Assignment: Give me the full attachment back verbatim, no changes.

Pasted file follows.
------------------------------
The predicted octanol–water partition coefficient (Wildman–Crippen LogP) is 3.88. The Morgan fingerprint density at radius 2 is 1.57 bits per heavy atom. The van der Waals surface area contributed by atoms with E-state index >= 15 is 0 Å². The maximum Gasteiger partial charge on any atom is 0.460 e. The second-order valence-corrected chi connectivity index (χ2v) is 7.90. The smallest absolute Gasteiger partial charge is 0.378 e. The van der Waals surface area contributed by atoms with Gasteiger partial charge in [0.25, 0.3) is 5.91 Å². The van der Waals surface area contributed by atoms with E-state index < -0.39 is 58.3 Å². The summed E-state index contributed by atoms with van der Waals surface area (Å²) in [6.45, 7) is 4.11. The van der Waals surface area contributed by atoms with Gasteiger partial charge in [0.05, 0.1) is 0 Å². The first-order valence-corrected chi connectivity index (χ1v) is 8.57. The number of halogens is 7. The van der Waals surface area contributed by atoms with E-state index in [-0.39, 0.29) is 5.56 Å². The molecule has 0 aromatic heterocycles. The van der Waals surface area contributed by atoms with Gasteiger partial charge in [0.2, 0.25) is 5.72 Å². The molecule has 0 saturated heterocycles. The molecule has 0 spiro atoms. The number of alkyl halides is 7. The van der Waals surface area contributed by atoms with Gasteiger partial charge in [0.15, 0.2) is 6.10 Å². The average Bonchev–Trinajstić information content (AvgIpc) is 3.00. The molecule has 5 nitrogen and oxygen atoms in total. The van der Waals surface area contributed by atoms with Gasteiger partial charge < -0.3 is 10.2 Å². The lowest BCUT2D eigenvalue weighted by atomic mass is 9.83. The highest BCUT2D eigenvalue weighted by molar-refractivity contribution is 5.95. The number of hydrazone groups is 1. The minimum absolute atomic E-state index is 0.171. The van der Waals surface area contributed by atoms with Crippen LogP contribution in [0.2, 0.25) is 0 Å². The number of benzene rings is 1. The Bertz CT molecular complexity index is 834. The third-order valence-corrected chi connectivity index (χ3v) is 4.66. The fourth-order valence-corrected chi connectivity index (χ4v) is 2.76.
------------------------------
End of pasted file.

The predicted octanol–water partition coefficient (Wildman–Crippen LogP) is 3.88. The Morgan fingerprint density at radius 2 is 1.57 bits per heavy atom. The van der Waals surface area contributed by atoms with E-state index >= 15 is 0 Å². The maximum Gasteiger partial charge on any atom is 0.460 e. The second-order valence-corrected chi connectivity index (χ2v) is 7.90. The smallest absolute Gasteiger partial charge is 0.378 e. The van der Waals surface area contributed by atoms with Gasteiger partial charge in [0.25, 0.3) is 5.91 Å². The van der Waals surface area contributed by atoms with E-state index < -0.39 is 58.3 Å². The summed E-state index contributed by atoms with van der Waals surface area (Å²) in [6.45, 7) is 4.11. The van der Waals surface area contributed by atoms with Gasteiger partial charge in [0.05, 0.1) is 0 Å². The first-order valence-corrected chi connectivity index (χ1v) is 8.57. The number of halogens is 7. The van der Waals surface area contributed by atoms with E-state index in [-0.39, 0.29) is 5.56 Å². The molecule has 0 aromatic heterocycles. The van der Waals surface area contributed by atoms with Gasteiger partial charge in [0.2, 0.25) is 5.72 Å². The molecule has 0 saturated heterocycles. The molecule has 0 spiro atoms. The number of alkyl halides is 7. The van der Waals surface area contributed by atoms with Gasteiger partial charge in [0.15, 0.2) is 6.10 Å². The average Bonchev–Trinajstić information content (AvgIpc) is 3.00. The molecule has 5 nitrogen and oxygen atoms in total. The van der Waals surface area contributed by atoms with Gasteiger partial charge < -0.3 is 10.2 Å². The lowest BCUT2D eigenvalue weighted by atomic mass is 9.83. The highest BCUT2D eigenvalue weighted by molar-refractivity contribution is 5.95. The number of hydrazone groups is 1. The minimum absolute atomic E-state index is 0.171. The van der Waals surface area contributed by atoms with Crippen LogP contribution in [0.2, 0.25) is 0 Å². The number of benzene rings is 1. The Bertz CT molecular complexity index is 834. The third-order valence-corrected chi connectivity index (χ3v) is 4.66. The fourth-order valence-corrected chi connectivity index (χ4v) is 2.76.